For GP/Doctors

General Information

To join our rapidly growing community of referrers, please contact the service by phone (1800 246 779) for urgent appointments, or by fax or Argus for routine consultations.

You may aid your patient’s consultation by ordering problem-specific investigations, as outlined below.


Both microscopic and macroscopic haematuria require evaluation with cystoscopy and upper tract imaging to rule out malignancy. To this end, please ensure patients obtain the following:

  • Upper tract imaging in the form of CT intravenous pyelogram if renal function allows, or renal tract ultrasound in the case of renal impairment
  • Mid stream urine examination and urine culture
  • Urine cytology, x 3 samples
  • PSA in men aged 40 or above


Kidney and ureteric stones

All patients referred with renal or ureteric calculi require a non-contrast CT of the kidneys, ureters and bladders (CT KUB). The only exceptions are patients with obvious contraindications such as pregnancy.

Renal tract ultrasound and MRI lack sensitivity for renal and ureteric calculi, and are best avoided.

Plain abdominal X-ray (KUB) is useful for identifying uric acid stones, which may be amenable for dissolution therapy. These stones are visible on CT but not on X-ray.

In addition to imaging, please arrange:

  • Serum urea and electrolytes, calcium, phosphate, uric acid and parathyroid hormone levels
  • Urine pH, microscopy and culture


Lower urinary tract symptoms in Men

Treatment for men with BPH depends upon the severity of symptoms and anatomical factors such as prostate size. To facilitate assessment, please refer patients with:

  • Renal tract USS, including prostate volume and pre- and post- void bladder volumes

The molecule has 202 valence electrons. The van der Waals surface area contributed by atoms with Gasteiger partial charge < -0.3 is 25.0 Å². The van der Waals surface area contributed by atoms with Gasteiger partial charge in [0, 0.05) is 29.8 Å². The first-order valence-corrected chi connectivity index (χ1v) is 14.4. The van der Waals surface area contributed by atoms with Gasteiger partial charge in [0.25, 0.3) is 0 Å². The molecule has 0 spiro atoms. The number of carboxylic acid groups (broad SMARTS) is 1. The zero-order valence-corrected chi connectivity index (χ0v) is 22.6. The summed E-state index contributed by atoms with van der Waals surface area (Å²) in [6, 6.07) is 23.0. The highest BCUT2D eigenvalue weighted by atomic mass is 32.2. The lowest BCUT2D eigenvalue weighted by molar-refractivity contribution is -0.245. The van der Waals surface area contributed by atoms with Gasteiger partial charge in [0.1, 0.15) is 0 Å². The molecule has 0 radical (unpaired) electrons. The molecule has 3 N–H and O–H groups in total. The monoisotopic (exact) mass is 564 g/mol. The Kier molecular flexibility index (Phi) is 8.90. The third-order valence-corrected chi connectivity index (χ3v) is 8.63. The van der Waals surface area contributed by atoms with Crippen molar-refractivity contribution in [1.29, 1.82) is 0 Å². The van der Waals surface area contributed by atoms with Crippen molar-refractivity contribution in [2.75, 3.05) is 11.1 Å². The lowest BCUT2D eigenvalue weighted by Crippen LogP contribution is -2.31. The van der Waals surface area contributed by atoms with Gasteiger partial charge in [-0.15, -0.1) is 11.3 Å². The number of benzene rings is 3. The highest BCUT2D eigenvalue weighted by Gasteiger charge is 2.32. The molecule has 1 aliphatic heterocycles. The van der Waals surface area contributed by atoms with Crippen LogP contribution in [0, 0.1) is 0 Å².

• Mid stream urine examination and urine culture
  • PSA, urea and electrolytes


Renal masses

Renal masses are often identified incidentally during workup for other conditions, such as after spinal imaging for back pain.

A triple phase CT scan of the abdomen and pelvis will be required to further characterise the mass. A renal tract ultrasound may also be helpful in cases where a complex cystic mass or angiomyolipoma are being considered.


PSA Screening

Men referred for an elevated PSA or abnormal digital rectal examination findings would benefit from:

  • Free/total PSA ratio, to aid assessment of malignancy risk
  • Mid stream urine examination and urine culture, to exclude false positive PSA levels from concurrent infection
  • Prostate volume as measured on ultrasound, to aid calculation of PSA density

Please ensure the patient abstains from sexual activity for 48 hours prior to PSA testing.

Please do not order investigations such as MRI and PET-PSMA. These will be ordered, if necessary, after initial assessment and consultation with the patient.


Testicular mass

All patient with suspected testicular malignancy should be referred with an ultrasound of the scrotum and a chest X-ray.

Please perform serum tumour markers (AFP, bHCG, LDH) as well as baseline blood tests (FBE, UEC, LFTs).